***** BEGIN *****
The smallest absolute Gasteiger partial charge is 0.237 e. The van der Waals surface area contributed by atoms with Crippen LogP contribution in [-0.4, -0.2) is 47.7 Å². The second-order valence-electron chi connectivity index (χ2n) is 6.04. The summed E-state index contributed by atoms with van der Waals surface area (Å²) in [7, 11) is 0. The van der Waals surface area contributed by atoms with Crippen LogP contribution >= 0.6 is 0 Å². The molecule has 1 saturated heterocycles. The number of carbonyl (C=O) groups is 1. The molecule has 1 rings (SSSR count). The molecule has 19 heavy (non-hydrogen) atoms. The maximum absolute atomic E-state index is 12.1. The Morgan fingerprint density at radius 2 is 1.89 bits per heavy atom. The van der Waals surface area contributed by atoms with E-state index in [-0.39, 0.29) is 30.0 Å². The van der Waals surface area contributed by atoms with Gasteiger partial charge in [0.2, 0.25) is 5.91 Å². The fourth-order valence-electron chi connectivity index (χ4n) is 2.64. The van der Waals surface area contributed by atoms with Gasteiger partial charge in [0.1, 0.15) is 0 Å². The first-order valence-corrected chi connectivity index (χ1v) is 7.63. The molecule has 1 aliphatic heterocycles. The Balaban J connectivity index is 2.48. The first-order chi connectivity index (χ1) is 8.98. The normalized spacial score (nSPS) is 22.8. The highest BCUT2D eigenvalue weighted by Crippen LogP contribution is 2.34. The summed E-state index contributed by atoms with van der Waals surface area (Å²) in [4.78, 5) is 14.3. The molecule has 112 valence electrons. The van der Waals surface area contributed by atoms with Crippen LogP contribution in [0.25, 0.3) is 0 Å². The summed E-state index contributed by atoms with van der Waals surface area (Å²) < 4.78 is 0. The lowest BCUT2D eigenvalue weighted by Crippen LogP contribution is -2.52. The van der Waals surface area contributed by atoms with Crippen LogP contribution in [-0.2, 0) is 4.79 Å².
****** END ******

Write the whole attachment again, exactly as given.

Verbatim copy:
The smallest absolute Gasteiger partial charge is 0.237 e. The van der Waals surface area contributed by atoms with Crippen LogP contribution in [-0.4, -0.2) is 47.7 Å². The second-order valence-electron chi connectivity index (χ2n) is 6.04. The summed E-state index contributed by atoms with van der Waals surface area (Å²) in [7, 11) is 0. The van der Waals surface area contributed by atoms with Crippen LogP contribution >= 0.6 is 0 Å². The molecule has 1 saturated heterocycles. The number of carbonyl (C=O) groups is 1. The molecule has 1 rings (SSSR count). The molecule has 19 heavy (non-hydrogen) atoms. The maximum absolute atomic E-state index is 12.1. The Morgan fingerprint density at radius 2 is 1.89 bits per heavy atom. The van der Waals surface area contributed by atoms with E-state index in [-0.39, 0.29) is 30.0 Å². The van der Waals surface area contributed by atoms with Gasteiger partial charge in [0.2, 0.25) is 5.91 Å². The fourth-order valence-electron chi connectivity index (χ4n) is 2.64. The van der Waals surface area contributed by atoms with Gasteiger partial charge in [0.1, 0.15) is 0 Å². The first-order valence-corrected chi connectivity index (χ1v) is 7.63. The molecule has 1 aliphatic heterocycles. The Balaban J connectivity index is 2.48. The first-order chi connectivity index (χ1) is 8.98. The normalized spacial score (nSPS) is 22.8. The highest BCUT2D eigenvalue weighted by Crippen LogP contribution is 2.34. The summed E-state index contributed by atoms with van der Waals surface area (Å²) in [4.78, 5) is 14.3. The molecule has 112 valence electrons. The van der Waals surface area contributed by atoms with Crippen LogP contribution in [0.25, 0.3) is 0 Å². The summed E-state index contributed by atoms with van der Waals surface area (Å²) < 4.78 is 0. The lowest BCUT2D eigenvalue weighted by Crippen LogP contribution is -2.52. The van der Waals surface area contributed by atoms with Crippen LogP contribution in [-0.2, 0) is 4.79 Å².